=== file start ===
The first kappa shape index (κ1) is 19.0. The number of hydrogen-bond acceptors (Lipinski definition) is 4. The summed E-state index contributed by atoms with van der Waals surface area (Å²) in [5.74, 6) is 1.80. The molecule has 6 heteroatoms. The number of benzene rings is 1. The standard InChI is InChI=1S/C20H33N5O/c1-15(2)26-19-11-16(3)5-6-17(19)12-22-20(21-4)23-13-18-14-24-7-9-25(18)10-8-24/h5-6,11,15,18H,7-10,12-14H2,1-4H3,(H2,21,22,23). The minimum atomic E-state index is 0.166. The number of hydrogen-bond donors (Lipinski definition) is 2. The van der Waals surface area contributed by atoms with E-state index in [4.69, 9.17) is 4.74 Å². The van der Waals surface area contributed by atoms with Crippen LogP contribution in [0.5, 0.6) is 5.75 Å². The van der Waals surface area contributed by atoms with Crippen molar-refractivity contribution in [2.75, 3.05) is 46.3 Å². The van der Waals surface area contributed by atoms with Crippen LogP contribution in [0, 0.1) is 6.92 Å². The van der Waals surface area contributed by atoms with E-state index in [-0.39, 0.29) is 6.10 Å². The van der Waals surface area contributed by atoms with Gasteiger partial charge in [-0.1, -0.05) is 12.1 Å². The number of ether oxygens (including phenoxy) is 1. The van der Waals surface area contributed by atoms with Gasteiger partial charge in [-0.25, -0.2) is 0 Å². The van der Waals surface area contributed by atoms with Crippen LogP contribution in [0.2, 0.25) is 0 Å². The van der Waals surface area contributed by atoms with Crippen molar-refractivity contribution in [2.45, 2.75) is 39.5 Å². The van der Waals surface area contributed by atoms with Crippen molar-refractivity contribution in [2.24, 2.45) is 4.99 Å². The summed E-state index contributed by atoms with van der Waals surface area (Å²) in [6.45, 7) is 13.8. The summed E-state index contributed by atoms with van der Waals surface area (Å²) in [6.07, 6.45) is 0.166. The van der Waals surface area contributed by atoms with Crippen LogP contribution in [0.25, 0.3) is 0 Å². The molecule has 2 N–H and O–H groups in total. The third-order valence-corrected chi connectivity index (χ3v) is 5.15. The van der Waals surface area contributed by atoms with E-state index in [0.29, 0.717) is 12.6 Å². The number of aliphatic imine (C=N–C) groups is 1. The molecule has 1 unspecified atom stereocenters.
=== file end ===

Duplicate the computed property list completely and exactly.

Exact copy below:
The first kappa shape index (κ1) is 19.0. The number of hydrogen-bond acceptors (Lipinski definition) is 4. The summed E-state index contributed by atoms with van der Waals surface area (Å²) in [5.74, 6) is 1.80. The molecule has 6 heteroatoms. The number of benzene rings is 1. The standard InChI is InChI=1S/C20H33N5O/c1-15(2)26-19-11-16(3)5-6-17(19)12-22-20(21-4)23-13-18-14-24-7-9-25(18)10-8-24/h5-6,11,15,18H,7-10,12-14H2,1-4H3,(H2,21,22,23). The minimum atomic E-state index is 0.166. The number of hydrogen-bond donors (Lipinski definition) is 2. The van der Waals surface area contributed by atoms with E-state index in [4.69, 9.17) is 4.74 Å². The van der Waals surface area contributed by atoms with Crippen LogP contribution in [0.5, 0.6) is 5.75 Å². The van der Waals surface area contributed by atoms with Crippen molar-refractivity contribution in [2.75, 3.05) is 46.3 Å². The van der Waals surface area contributed by atoms with Crippen LogP contribution in [0, 0.1) is 6.92 Å². The van der Waals surface area contributed by atoms with E-state index in [-0.39, 0.29) is 6.10 Å². The van der Waals surface area contributed by atoms with Gasteiger partial charge in [-0.1, -0.05) is 12.1 Å². The number of ether oxygens (including phenoxy) is 1. The van der Waals surface area contributed by atoms with Gasteiger partial charge in [-0.25, -0.2) is 0 Å². The van der Waals surface area contributed by atoms with Crippen LogP contribution in [0.2, 0.25) is 0 Å². The van der Waals surface area contributed by atoms with Crippen molar-refractivity contribution in [2.45, 2.75) is 39.5 Å². The van der Waals surface area contributed by atoms with Crippen molar-refractivity contribution in [2.24, 2.45) is 4.99 Å². The summed E-state index contributed by atoms with van der Waals surface area (Å²) in [6.45, 7) is 13.8. The summed E-state index contributed by atoms with van der Waals surface area (Å²) in [6.07, 6.45) is 0.166. The van der Waals surface area contributed by atoms with Crippen LogP contribution in [0.25, 0.3) is 0 Å². The molecule has 2 N–H and O–H groups in total. The third-order valence-corrected chi connectivity index (χ3v) is 5.15. The van der Waals surface area contributed by atoms with E-state index in [0.29, 0.717) is 12.6 Å². The number of aliphatic imine (C=N–C) groups is 1. The molecule has 1 unspecified atom stereocenters.